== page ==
The American Dream

F is for Family is a Netflix Original. This means it’s not on cable or satellite TV stations. Digital streaming applications like Hulu, Netflix and even Youtube now are putting out their own shows.  You could watch F Is for Family literally anywhere that Wifi is present and Netflix subscription. When you install Netflix it’s for the movies and mainstream TV shows. F is for Family is a little goodie that come along for the ride. This animated show excels when it comes to putting their characters and sets into 1970’s context. It not only kills the 70’s vibe but, of course focuses on the good, the bad, and the ugly of the American Dream in suburbia.

F is for family

Now, because Netflix is independent from traditional television it does not make its money from advertisements. They make all of their cash flow from subscriptions. This means they don’t participate in the Nielsen ratings. Netflix can put out any show no matter how graphic or raunchy. There are no limits. This is how a show like F is For Family is born and the eventual success that comes with anything associated with Netflix.  If you wanted to learn more about Netflix and the waterfalls of content they produce check out this New Yorker article “The Image of Netflix as a Content Utopia”.

The saying goes that history repeats itself. Now F is For Family doesn’t dive into large global issues but, it puts an entertaining spin on the issues of suburbia. Recently in our area Market Basket workers went on strike for better rights.  The fifth episode of the series “O Holy Moly Night” the main character Frank is your typical blue collar, breadwinner and alcoholic dad. He has the wonderful task of being a strike mediator for his Airplane Company. The union workers went on strike just like so many people have from the past, present and future.  The issues the narrative of this show is preoccupied with could have happened to the everyday middle class family. The social norms this show puts into context were not only prominent in the 1970’s but, in our own 2016 society. It is only until recently are society’s norms are being challenged.

Its 1970 your name is Frank Murphy. You live the stereotypical blue collar, hardworking, family life. You have achieved the American Dream. What is the American Dream? Well the F is for family characters are a perfect example. One wife, 2.5 kids, a dog, nice house, yard and a big fence are Frank’s sole reason for living. The American Dream is definitely the Main theme. This show how ever points out the negatives that come with it. For example evidence to support this would be his wife going against the traditional cooking and cleaning norm and getting a job. Its 1970 so Frank is embarrassed and believes a women’s place is in the kitchen.  They overcome this issue and make up. The reason why the 1970’s context works so well is because of the lack of electronics. Frank has to wait and hope his wife was coming back after a blow out. There were no cellphones. He couldn’t text her or call her. The only phone they have had finger holes and a spinning action dialed the number. One screw up and you had to start all over.

All of the traditional archetypes are present though out the show.  Kevin Frank’s oldest is your typical burnout but, a 70s version. A viewer will understand through the setting, dialogue and subtext that he is the living embodiment of a freak.  He plays the guitar and always wearing rock and roll clothing from that time period.  The other children seem like they could play their roles in anytime there’s really nothing that stands out to me. Bill and Maureen’s experiences are like coming of age stories. Bill is involved in the societal norm of nerd versus bully. Maureen is a tom boy.  Like I said before Frank’s wife Sue is a good example of mainstream norms in the 70’s. She cooks, cares for the children, cleans and tries to make Frank’s life easier. Her character is so important because she challenges the major gender issue of the breadwinner in this series.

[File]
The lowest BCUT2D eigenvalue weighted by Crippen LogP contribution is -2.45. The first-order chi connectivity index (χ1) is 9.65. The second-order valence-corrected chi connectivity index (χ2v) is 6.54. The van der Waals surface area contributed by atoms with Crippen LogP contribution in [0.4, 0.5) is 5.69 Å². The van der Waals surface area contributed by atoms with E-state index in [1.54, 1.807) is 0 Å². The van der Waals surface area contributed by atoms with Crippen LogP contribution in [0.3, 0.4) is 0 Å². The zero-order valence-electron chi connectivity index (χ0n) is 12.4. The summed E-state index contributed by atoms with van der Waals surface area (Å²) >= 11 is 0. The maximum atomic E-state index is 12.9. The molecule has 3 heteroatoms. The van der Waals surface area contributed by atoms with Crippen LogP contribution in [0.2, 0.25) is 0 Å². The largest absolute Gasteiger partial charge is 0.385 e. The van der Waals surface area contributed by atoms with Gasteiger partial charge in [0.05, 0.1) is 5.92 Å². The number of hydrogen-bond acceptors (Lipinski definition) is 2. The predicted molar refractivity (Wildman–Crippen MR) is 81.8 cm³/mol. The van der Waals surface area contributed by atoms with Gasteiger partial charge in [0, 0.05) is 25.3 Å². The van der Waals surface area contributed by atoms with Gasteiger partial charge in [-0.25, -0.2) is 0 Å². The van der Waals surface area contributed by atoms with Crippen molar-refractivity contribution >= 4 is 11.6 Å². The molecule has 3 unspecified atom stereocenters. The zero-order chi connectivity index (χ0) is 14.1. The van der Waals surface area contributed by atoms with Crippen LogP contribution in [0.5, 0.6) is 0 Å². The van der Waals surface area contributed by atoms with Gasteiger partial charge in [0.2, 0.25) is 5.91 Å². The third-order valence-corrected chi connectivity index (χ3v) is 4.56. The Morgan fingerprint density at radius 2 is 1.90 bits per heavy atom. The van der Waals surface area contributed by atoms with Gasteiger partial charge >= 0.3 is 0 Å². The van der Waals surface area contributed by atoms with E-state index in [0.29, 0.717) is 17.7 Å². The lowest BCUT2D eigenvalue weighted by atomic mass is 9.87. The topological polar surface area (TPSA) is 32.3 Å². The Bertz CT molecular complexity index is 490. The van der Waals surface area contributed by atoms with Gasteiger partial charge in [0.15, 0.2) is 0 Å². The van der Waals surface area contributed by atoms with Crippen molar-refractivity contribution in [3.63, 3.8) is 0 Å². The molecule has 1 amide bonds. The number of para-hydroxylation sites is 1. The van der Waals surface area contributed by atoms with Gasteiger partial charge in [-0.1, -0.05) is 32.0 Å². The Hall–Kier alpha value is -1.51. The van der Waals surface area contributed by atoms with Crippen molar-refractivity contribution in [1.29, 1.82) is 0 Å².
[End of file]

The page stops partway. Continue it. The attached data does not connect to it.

F is for family does a great job representing the reality of a 1970’s suburban family. All of the characters seem real and depth in their characteristics. Costume or what they wear only comes into play sometimes. For the most part it is the witty dialogue that makes up each character’s most important traits. It’s the things and issues they talk about that puts the show into that 1970’s perspective.  The societal and contextual norms of that decade are expressed perfectly in everyday conversations the characters have.  The settings themselves reminded me of a popular series That 70’s Show. I got a lot of what I know from the 70’s context from watching this show. The types of props and color hues are almost identical. The only thing that different is F is for Family is animated. They don’t need lighting or cameras. All they need is their artists to pay attention to detail.

The target demographic or the viewers that F is For Family tries to attract is men. My dad doesn’t enjoy animated series but this show is riding the success wake that is animated situational comedy. This show can be categorized with shows like Family Guy, American Dad, and Bob’s Burgers. Netflix is trying latch on to this growing niche in the entertainment side of media.  This show could attract an older generation just as much as the younger generation supports it. Men in their 50’s could really enjoy this series because it’s based on the era they grew up in.

In conclusion F is for Family is a series that I believe Netflix hit a homerun with.  They successfully created a show the represents the reality of the 1970’s American Dream. It’s kind of like wearing your favorite clothes in public but their dirty and stained. This show gives you a new perspective on 70’s and entertains you with comedic relief using everyday issues.

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